The redevelopment of the Wards Cove Packing Company property on Fairview Avenue E. anticipates marking a milestone this year when the first two houseboats tie up at its new Lake Union dock.
Two slips — numbers eight and 11 — of the 12 on the dock have been sold (see map).
The float and shell for number 11 are being built off site and will be towed in. Only the float for number 8 (a “green” building) is being built off site; the remainder of construction will be done at the dock.
Joel Blair, director of real estate for Wards Cove, says there’s no set timetable for when the houseboats will arrive but he anticipates “seeing something out there in October.”
The last space in the 12,500 square foot waterfront office building at the site leased earlier this month. Some tenants are already located in the building. Others are expected to move in during April.
All but one of the 100-foot marina slips have been rented.
Although 10 houseboat sites remain to be sold, Blair is optimistic that they’ll begin to move now that the economy is rebounding. One point in their favor: Due to tightened shoreline regulations, these may be the last houseboat slips to ever become available on Lake Union.
Across the street, another development is planned: The Enclave. It will consist of 21 three-story town homes that are projected to start at $1.3 million. Wards Cove originally owned that property as well.
Nick Glant, who is presenting the Enclave to prospective buyers, says the developers are awaiting their final short-plat subdivision permits. Once that happens, they’ll start converting presales into actual sales. Ground-breaking (and removal of several houses on the site) will follow that. No timetable on when exactly that will happen.
These are all big changes for the Wards Cove property, which had been the Seattle headquarters for the company for many decades. Blair’s grandfather founded the company on Wards Cove in Ketchikan, Alaska, in 1928 as a fishing and processing firm. The property on Fairview housed offices and storage for the company and its workers. The company used to tie up fishing boats on a since-removed pier where the houseboat dock now floats.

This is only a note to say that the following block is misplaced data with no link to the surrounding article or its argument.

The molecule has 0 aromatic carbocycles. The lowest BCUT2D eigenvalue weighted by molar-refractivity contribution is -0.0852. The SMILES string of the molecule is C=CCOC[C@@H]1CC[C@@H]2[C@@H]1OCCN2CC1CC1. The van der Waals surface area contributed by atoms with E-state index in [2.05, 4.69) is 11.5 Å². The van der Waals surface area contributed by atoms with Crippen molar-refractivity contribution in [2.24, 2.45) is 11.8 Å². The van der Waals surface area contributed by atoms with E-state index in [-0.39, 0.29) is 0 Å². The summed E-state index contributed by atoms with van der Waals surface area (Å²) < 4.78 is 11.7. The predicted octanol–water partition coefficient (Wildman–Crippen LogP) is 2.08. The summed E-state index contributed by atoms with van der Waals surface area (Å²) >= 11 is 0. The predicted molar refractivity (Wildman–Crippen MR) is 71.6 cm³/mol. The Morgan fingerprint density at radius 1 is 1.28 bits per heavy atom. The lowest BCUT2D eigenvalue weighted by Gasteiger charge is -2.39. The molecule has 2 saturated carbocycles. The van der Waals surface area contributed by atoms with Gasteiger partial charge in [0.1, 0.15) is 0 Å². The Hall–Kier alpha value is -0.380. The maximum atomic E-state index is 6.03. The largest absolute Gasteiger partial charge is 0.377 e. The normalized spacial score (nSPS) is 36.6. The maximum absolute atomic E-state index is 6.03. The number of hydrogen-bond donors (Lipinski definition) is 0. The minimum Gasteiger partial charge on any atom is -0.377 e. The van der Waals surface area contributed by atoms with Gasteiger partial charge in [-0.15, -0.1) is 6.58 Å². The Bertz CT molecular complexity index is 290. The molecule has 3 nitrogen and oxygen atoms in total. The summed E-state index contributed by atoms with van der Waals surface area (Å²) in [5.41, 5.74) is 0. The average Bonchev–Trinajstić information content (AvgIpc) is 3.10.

It was a busy place in the winter, Blair says, but pretty much vacant in the summer when the fleet returned to Alaska.
In 2002, the company decided to leave the Alaskan salmon business and now focuses on “commercial fishing for, and processing of, pollock, cod and crab in the Bering Sea, and operates several general retail stores in Alaska,” according to its Web site.
Redevelopment of the Fairview property began in 2004. The green cinderblock building that stood where the new parking lot is was removed as was a rusting pier. The project went on the market in the summer of 2008, just as the economy was tanking.
The company consulted with the Eastlake Community Council about what the neighborhood wanted to see for the area, Blair says, adding that that was a process that benefitted both parties. Things the community asked for turned out to be good ideas, he says.
Wards Cove was able to open up a view corridor with the project. The “green street” landscaping along Fairview was required by the city. The new beach that is part of the project is on the Wards Cove property but will always remain open to the public, Blair says.
The office building was previously part of the salmon operation. It was completely gutted and rebuilt. Some of the materials came from the old building. In addition to offices, it now houses a conference room and kitchen, a guest suite for use by the houseboat and marina tenants, a fitness studio and a large deck.
In the downstairs hallway of the building, Wards Cove has included a display of photographs and other material that tell the history of the company. This area of the building will be open to the public during regular business hours (probably 8 a.m. to 5 p.m., Blair says) once all the tenants are moved in sometime later this spring. You’ll be able to gain access to the area through the gate at the northern end of the Wards Cove company’s green office building on Fairview.
- For more information on the Wards Cove Packing Company, see their Web site.
- Information on the Wards Cove development, including maps of the site, is also available online.
- The Enclave’s Web site is here.